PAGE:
What this poor soul needs is treatment in a mental health facility; not prison or jail.

His threat to commit more crimes, was a cry for help, not an actual threat.

I hope his case is reviewed and he gets treatment not punishment.



posted on Dec, 17 2005 @ 12:42 AM
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Good points Whaaa. I suspect we are looking at it the same way. I'm confident he'll be assessed in either institution. One might be hard pressed to determine which one is a gentler place - there are horror stories concerning both.

You are quite right though, he is pleading for help.



posted on Dec, 17 2005 @ 12:42 AM
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I suppose when you are possibly facing the coldest winter for many years and you are hungry, have been sleeping on a park bench jail looks an OK alternative. Many down and outs commit crimes because jail is better than the alernative. Yes, it is sad but then most of the care homes have been closed down so where else do these people go. Better this poor young guy is housed (yes it is a jail) and the rest are safe from what he might do if he were to stay on the street. Many others are much worse off. That is life today.



posted on Dec, 17 2005 @ 07:08 AM
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I disagree with the statement that it isn't abuse; I think it's a blatant abuse of the British taxpayer.

If I point one finger at the UK I've obviously got to have the other four directed back at my own country; god knows that both our prison system and our social conscience could use a little reworking on several levels (and yes I know what a large can of worms the cost of such a proposal opens). That being said, it seems to me that Britain needs to choose between helping this kind of person or not. The instance of people wanting and being allowed to abuse the prison system as a free housing program seems to indicate problems on many levels.

My greatest concern however is the indefinite sentence (by the by, i think the "life sentence" title is misleading). This sort of sentence essentially allows the man to check in and out of the prison system at will, does it not?
He can go into custody for a short minimum period, and then, if he chooses, can conduct himself appropriately, say he's sorry, and go back out until he needs a warm bed and hot food again?

My humble opinion is that if the man is to be incarcerated, as he desires to be, they should prosecute him to the fullest possible extent for his threats, put him in for a couple of years if possible, in hope that it is realized that the prison system is not an inn to be checked into for a few weeks at a time.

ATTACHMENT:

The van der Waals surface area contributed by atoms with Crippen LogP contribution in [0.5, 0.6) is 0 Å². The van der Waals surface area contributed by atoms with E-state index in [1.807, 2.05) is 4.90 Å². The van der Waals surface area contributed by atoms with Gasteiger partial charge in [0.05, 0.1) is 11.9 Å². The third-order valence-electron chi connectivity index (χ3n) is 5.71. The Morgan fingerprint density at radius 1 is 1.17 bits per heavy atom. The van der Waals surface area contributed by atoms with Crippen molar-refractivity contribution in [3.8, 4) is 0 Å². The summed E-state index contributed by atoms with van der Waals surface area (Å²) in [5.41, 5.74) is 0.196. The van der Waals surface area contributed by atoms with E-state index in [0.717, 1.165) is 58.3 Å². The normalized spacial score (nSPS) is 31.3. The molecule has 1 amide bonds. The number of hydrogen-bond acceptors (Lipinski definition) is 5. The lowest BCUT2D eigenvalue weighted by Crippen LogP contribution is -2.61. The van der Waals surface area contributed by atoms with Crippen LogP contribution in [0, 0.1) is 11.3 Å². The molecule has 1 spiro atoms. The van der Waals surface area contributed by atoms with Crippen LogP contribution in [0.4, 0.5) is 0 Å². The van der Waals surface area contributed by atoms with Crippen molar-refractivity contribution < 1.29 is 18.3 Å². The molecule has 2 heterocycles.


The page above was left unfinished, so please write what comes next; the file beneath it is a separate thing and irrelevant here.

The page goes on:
posted on Dec, 17 2005 @ 07:26 AM
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Namehere, dont be silly


If this judge was only being compasionate and giving this guy a place to live for life, you think he would have thrown him in the clinker for a year or two then "placed" him in some sort of home...they are out there, you know.

This is outrageous to put someone away for life just because.....

Pleeeeez...



posted on Dec, 17 2005 @ 08:05 AM
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I'd like to reitterate that my understanding is that this is not a life sentence. If I read correctly, it is an indefinite sentence which will last a minimum of 18 months and can then be ended providing that the individual demonstrates that he is not a threat.

I would like to point out that I missed the 18 month part on my first reading, which is why my earlier post may seem slightly out of touch with the ruling- I guess they've basically already done a decent part of what I was suggesting.



posted on Dec, 17 2005 @ 05:01 PM
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Its pretty sad when prison is an alternative for the homeless, sad for the rest of society who work for a living. Everybody does menial work at sometime or another or sometimes all their life, what make some homeless feel that the rest of us are responsible for their plight just because they simply refuse to get a job.

This person committed a crime and he should be punished. How is 18 months a life sentence?

I live in Canada and I'm surprised more homeless here don't commit crimes as our prisoners here have, it seems, more rights than law-abiding citizens.

Summer day-trips to Canada's Wonderland ($65.00) a pop.
Evening trips to the movies with pop, candy and popcorn.
A bustrip to the beach so they may frolic in the sand, complete with picnic lunch.
Neon bowling.
Oh, and not to mention an armed escort to keep'em all nice and safe from those law-abiding citizens who may wreak havoc on their little excursions.

All at the expence of those law-abiding citizens who do work and pay those very taxes that gives them the comfort they so richly desire.